I don't really get too emotionally invested in the ancestors I didn't know. After all, I never knew they existed until I discovered them in a document somewhere. We may have shared certain common genes, but they certainly weren't part of the me that was shaped by environment or the love I received from "family." I live by the words of a by-marriage ancestor, who was herself adopted, Edith Mary Madeline Ternes (whose birth name was Freda Isobel Watson):
"If any family tree is shaken hard enough, I am sure it will produce stories of heroes and horse thieves. Lives to be proud of, lives to imitate and some to regret. Your family tree will no doubt be the same, so I think it wise to remember that we are totally responsible for ourselves and our lives but we owe no debt to the past."
Recently, as I was researching the descendants of John William Jennings, Jr., an older brother of my great great grandfather, I stumbled upon the obituary for Richard Marchand Jennings, Sr., who was a former two-term mayor of Downey, California. The obituary went on to list several civic organizations with which the former mayor was involved. If I'm not proud of Richard Marchand Jennings, I can certainly admire his ethos of community service.
|Welcome to Downey sign; image courtesy of Dying Downey|
The official City of Downey, California, website describes the city:
"We are home to to where the Apollo space program began its journey to the stars. Downey is where you can find the world's oldest McDonalds restaurant and the site of the first Taco Bell eatery. This is the city where pop recording artists, 'The Carpenters,' were inspired with many hit records." Downey is located in southeast Los Angeles county about 13 miles southeast of downtown Los Angeles.
|1955 map of Downey, California; image courtesy of the|
Downey Historical Society
Richard Marchand Jennings was the second of three children of Archie Herbert Jennings and Stella (or Estella) Marchand. He was born on 3 August 1912 in Van Nuys, California. By 1930 the family lived in Longmont, Colorado, and his father worked as a foreman of a boiler room at a sugar factory.
By 1940, Richard had married Mildred Wadsworth and lived in Boulder, Colorado. He worked as a technician conducting experimental investigations. Their only known son, Richard Marchand Jennings, Jr., was born the next year. By 1952 Richard, Sr., and family moved to Whittier, California, and he worked for Standard Oil. By 1961 they lived in Downey, which is nine miles from Whittier. Their son married Virginia Martell that year and the couple had three children before divorcing in 1971. Sadly both Richard, Sr., and Mildred outlived their son, who died in 1973.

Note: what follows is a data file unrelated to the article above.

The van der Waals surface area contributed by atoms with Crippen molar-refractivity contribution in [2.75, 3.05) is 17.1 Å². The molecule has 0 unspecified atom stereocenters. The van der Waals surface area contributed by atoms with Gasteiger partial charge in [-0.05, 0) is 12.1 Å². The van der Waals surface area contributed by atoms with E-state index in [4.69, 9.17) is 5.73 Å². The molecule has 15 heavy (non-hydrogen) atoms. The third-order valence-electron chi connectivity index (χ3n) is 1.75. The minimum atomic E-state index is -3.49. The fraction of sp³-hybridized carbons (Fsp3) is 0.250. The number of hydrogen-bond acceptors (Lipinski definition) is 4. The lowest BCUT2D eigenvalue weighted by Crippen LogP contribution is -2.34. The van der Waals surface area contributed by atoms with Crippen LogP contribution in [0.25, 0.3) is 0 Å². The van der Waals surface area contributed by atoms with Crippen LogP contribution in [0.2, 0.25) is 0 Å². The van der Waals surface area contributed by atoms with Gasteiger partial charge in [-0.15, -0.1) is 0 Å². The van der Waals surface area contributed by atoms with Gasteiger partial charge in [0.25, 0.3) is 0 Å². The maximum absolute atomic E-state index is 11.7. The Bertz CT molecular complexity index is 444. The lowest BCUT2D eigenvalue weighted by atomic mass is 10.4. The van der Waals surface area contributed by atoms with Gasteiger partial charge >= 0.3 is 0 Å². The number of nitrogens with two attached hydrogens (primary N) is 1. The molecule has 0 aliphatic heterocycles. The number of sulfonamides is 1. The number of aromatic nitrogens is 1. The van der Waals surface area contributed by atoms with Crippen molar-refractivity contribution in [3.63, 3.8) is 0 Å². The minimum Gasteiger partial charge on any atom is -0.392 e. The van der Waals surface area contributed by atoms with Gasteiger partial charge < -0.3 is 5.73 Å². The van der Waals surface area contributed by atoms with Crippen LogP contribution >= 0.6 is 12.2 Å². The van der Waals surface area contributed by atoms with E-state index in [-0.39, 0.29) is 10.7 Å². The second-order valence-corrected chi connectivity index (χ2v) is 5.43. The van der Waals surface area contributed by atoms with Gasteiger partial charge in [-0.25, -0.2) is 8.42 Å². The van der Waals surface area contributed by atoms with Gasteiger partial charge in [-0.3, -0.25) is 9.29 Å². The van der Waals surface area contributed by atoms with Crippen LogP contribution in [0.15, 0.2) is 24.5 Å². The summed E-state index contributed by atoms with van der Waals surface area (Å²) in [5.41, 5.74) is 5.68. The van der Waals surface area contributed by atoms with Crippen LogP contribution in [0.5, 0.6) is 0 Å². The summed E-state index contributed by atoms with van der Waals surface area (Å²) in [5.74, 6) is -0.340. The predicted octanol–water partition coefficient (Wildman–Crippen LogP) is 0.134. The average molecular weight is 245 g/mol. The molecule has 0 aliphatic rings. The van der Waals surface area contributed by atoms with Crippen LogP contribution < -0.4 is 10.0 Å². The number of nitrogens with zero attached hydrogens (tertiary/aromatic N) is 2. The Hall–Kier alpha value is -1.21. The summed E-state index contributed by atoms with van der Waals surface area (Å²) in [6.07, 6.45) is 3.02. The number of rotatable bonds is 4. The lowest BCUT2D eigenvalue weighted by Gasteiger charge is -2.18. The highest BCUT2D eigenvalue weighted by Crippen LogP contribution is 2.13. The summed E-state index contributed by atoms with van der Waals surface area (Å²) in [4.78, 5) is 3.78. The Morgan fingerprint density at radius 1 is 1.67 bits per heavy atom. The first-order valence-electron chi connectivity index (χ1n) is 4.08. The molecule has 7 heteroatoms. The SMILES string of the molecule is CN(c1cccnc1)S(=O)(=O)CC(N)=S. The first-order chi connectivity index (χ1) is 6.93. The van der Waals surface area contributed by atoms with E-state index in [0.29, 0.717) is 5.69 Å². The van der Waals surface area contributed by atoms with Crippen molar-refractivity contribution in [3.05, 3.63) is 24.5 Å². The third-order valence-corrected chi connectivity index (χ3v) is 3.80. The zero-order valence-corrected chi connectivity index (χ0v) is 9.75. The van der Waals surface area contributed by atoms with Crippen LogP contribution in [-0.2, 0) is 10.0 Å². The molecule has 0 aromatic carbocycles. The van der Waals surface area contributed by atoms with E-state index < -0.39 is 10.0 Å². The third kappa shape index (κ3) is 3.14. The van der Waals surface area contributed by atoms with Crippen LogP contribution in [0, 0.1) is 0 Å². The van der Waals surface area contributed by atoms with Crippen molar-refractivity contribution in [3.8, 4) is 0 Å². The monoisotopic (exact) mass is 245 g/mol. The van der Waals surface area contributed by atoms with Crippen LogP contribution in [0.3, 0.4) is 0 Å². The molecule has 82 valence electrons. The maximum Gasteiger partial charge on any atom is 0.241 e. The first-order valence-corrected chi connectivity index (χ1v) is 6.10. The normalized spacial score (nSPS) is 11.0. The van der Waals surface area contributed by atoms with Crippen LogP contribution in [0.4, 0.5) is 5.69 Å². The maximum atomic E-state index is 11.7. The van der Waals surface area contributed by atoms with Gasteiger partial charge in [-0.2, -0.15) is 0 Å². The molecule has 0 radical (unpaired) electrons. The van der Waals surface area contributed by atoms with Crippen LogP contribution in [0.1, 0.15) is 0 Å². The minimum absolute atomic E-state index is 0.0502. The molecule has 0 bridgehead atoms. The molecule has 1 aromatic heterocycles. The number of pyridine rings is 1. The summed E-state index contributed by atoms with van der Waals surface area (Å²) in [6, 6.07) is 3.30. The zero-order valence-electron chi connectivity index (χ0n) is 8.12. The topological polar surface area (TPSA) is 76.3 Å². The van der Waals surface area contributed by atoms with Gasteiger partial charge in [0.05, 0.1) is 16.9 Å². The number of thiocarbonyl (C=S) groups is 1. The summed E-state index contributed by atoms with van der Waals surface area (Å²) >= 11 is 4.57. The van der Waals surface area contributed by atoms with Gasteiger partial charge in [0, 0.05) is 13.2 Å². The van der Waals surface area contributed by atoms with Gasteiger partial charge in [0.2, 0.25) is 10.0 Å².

Richard served two terms as mayor from 1974-1975 and 1977-1978. Richard and Mildred remained in Downey the rest of their lives. She died in 1995 and Richard, Sr., died on 16 November 1998. Both were interred at Rose Hills Memorial Park in Whittier. Their son and granddaughter were also buried there.
I learned Richard Marchand Jennings, Sr., had been a former mayor of Downey from the California Genealogy & History information on Rootsweb where his obituary was posted:
Former mayor Richard M. Jennings mourned
Downey -- Services were held 21 November at the Church of Latter Day Saints for Richard M. Jennings, a 30-year resident of Downey and former two-term mayor of the city.
He was born in Van Nuys 3 August 1912 and died 16 November.
Survivors include grandchildren Debra, Richard and Robert Jennings and six great grandchildren.
He served the community through service clubs and committees for more than 30 years, and was a member of the Church of Jesus Christ of Latter Day Saints, and the Downey Elks and Downey Rotary. He was a five-year trustee and six-year audit chairman for the Elks; a member of the Department of Public Social Services Commission; a member and former chairman of the Cerritos Corridor Diversion Project; a member of the Los Angeles County Sanitation Commission; a member and former chairman of the Southeast Area Animal Control Authority; a member of the Downey School District Vocational Education Advisory Committee; a member of the Downey Community Hospital Long Range Planning Committee; director of the Second Century Foundation; director of the Barbara Dawson School for the Handicapped; founding member of the American Society of Photogrammetry; and a licensed land surveyor in Arizona, Nevada, Utah and Alaska.
Bishop Robert A. Douglas of the Church of Jesus Christ of Latter Day Saints officiated. Burial followed at Rose Hills Memorial Park. Arrangement were by the Miller-Mies Mortuary of Downey.
Published in the Downey Eagle on 27 November 1998.
This is my entry for Amy Johnson Crow's 52 ancestors in 52 weeks challenge optional theme Proud.